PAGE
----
The Manipulation of Ender The book, Ender’s Game, is a book full of interesting events. A six year old boy named Ender Wiggin goes to Battle School, where he is continually tested and trained to become an elite commander. He succeeds at Battle School and eventually goes to Command School, where he leads his army to victory over the bugger troops. Because of this, the world is safe from being destroyed by the buggers. Even though Ender and his fleet are successful in defeating the buggers, Ender’s intelligence and skill is taken advantage of throughout the book.
Books are the ideal way to introduce a reader to the many morals of the human society. In the novel Ender’s Game by Orson Scott Card, Ender, is drafted by the international fleet to lead multiple fleets of ships in combat against an alien species, but he does not realize that he was drafted for that purpose. Ender is sent to Battle School, where he becomes a true archetypal leader, and he gains many valuable friends that help him along the way. At a hidden asteroid, Ender begins what he believes are simulations, but really is the Third Invasion. After he destroys the alien species, he is told that it was all real and he breaks down.
Ender He is very smart in school but he gets abused a lot by Peter. Sometimes he is very reckless, and empathic. Graff tricks Ender into defeating the Buggers. Emotional Peter take full advantage of him and he is a “third” which means he’s an outcast to the school. He learns to be a good leader in the Battle school.
At this point he is admitting fault with lying to Ender about the battles just being a game, and not the actual war. At this point in the book, Card intends that the reader catches on to the fact that Ender dislikes lying, if the reader has not done so already. After this point in the book, Ender does not tell a lie, but only tells the truth. This is how Ender was able to rise up as a person from such a traumatic event, and learn quickly that lying is never the answer, and that it will result in nothing good in the end. Ender even admits earlier that Colonel Graff was indeed right in his speculation of Ender not being able to kill off the bugger species if he had known exactly what he was doing.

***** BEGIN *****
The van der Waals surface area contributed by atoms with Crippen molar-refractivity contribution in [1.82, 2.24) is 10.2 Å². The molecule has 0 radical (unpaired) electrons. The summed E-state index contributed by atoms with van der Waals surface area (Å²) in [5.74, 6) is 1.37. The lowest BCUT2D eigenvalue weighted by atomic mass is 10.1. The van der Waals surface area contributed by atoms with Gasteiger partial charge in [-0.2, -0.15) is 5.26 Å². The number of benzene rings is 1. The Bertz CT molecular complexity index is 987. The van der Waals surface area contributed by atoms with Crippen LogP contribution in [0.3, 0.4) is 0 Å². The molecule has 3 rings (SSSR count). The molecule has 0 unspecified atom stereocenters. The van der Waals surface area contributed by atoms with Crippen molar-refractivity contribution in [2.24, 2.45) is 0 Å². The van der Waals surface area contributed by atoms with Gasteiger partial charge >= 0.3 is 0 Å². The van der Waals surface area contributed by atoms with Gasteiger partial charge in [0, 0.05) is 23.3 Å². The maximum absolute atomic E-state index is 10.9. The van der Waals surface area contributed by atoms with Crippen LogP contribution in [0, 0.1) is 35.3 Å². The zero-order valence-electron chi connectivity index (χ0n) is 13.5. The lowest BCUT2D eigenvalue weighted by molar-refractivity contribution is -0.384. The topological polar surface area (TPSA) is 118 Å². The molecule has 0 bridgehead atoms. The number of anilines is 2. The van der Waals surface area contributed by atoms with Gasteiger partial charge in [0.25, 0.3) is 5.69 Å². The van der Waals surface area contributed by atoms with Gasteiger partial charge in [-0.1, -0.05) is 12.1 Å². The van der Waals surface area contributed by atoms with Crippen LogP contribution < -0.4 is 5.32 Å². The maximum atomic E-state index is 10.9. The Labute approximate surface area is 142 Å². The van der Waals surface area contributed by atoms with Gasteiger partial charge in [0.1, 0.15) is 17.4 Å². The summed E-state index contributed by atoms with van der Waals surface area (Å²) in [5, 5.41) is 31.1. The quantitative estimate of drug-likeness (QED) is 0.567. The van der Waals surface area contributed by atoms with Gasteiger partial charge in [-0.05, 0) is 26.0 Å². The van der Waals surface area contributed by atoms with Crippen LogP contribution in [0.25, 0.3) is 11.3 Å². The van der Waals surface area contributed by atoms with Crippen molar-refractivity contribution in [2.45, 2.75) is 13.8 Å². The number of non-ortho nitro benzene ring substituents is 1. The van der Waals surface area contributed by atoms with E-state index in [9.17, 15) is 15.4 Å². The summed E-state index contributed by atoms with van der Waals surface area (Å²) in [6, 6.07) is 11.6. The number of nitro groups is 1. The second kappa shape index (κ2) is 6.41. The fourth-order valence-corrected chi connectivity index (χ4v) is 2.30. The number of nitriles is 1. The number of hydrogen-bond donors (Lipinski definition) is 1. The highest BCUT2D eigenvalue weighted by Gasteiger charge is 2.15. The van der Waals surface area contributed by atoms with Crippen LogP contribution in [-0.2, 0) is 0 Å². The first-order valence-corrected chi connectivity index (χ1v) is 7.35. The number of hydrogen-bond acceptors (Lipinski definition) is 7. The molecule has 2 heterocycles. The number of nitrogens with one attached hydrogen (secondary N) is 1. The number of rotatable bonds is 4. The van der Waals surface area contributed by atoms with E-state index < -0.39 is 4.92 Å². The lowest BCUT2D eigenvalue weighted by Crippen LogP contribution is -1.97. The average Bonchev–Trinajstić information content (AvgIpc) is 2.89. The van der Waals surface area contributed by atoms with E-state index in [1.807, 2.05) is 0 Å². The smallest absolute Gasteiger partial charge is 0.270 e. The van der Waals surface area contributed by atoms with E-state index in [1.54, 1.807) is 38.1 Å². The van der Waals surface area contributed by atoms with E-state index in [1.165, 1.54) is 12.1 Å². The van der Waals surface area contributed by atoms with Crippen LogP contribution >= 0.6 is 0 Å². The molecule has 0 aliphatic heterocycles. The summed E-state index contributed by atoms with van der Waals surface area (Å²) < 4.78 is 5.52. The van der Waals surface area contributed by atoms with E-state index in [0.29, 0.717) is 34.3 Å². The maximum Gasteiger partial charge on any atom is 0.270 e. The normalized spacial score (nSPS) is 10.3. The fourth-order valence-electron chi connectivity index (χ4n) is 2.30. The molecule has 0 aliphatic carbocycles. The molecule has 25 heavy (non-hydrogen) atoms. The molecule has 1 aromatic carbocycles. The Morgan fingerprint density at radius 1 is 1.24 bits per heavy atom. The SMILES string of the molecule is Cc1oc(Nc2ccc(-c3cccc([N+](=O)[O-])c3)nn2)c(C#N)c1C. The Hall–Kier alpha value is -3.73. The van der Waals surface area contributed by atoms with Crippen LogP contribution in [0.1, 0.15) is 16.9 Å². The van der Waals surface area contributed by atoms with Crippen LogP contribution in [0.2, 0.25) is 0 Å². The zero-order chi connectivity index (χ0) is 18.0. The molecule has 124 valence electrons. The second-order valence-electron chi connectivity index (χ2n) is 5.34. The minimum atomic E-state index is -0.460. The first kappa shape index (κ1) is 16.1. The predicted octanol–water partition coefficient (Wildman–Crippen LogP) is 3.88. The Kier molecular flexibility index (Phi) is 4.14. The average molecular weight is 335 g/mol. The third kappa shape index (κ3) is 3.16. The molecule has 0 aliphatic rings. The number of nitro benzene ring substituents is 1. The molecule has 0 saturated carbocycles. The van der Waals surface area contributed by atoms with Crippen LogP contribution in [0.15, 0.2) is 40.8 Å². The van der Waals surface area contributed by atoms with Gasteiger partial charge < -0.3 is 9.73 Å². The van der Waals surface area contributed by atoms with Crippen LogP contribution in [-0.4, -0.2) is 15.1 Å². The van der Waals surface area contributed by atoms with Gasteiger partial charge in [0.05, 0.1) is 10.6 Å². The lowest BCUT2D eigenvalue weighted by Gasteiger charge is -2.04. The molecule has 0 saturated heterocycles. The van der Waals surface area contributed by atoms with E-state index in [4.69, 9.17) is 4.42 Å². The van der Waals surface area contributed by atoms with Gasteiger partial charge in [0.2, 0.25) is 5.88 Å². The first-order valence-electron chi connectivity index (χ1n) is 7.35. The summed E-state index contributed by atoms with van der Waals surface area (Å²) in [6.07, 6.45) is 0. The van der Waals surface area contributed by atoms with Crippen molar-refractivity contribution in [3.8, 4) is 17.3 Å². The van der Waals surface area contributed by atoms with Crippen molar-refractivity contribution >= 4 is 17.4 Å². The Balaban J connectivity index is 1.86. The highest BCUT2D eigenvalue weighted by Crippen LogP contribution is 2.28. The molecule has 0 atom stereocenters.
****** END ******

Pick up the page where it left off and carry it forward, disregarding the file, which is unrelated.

This is another statement that I see often inn the book and agree have with. On this subject kessel writes “The extreme situation Card has constructed to isolate and abuse Ender guarantees our sympathy. After Ender is manipulated into entering Battle School, (he’s brought there by lies severing him from Valentine, his only protector) his abuse continues, deliberately fostered by Graff. On the shuttle up to the orbiting school Graff singles Ender out for praise for the sole purpose that the other recruits will resent him. Before they even reach the school, Ender is forced to break the arm of Bernard, one of his tormentors.
Press and press until you’re dead” (Ender’s Game by Orson Scott Card, p. 12). His only person to confide in, Valentine, his sister, was ripped away from him and then used against him by Graff. Not only are they unreliable, but the adults lie to him and manipulate. Kessel questions whether this is a healthy thing to to a young child, and whether or not it should be passed on to the young-adult audience of this book. Well, it shouldn’t.
After getting off the ship that brought him to Battle school, Ender was confused why Graff had been so impersonal towards him. Graff responded to Ender’s questioning by saying, “My job isn’t to be friends. My job is to produce the best soldiers in the world…. My job is to produce such a creature, and all the men and women he’ll need to help him. Nowhere in that does it say I have to make friends with children.”(34) Ender thought that he had an ally in Graff, but after that moment, Ender knew that he was just another launchie.
No one gets peace in the middle of war, and also, pressure. Being under pressure all the time isn´t healthy for anyone, especially for kids. Here, we´re talking about Ender Wiggins, a boy who was chosen to undergo studies at a military school. There, he is placed under pressure and military regime, because he is considered to be the last hope for humanity. He is trained to fight and control spaceships, to use them against an invading alien force.
This position of survival happens when Ed doubts their chances of survival because he is the only capable one to lead them towards survival: “I looked at the dead man. You're dead, Lewis, I said to him. You and Bobby are dead (Dickey 201).” At first, Ed is overwhelmed with the idea of being the hero and leader for the rest of the story because he considered Lewis for that position. But Ed gradually begins to manage and adapt to the survival environment and continually preserves the lives of the group of men. Through Ed’s realization that he can successfully survive these extreme hardships, his boundaries of his tenacious masculinity has been unveiled to himself which is part of his personal revitalization from the trip.
Lastly, the relationships between the Commanders and the Jezebels manifest Gilead’s misogynistic state. In the night, the Commander takes Offred to an underground club full of women and “men, [...] in their dark uniforms or suits, so similar to one another” (294-295). Offred implicitly reveals to the reader that these men are other Commanders. The women in the club are prostitutes, formally known as Jezebels. The Commander explains to Offred that “Nature demands variety, for men” (298), revealing the misogyny and selfishness behind this setting; men are abusing power, through sexuality.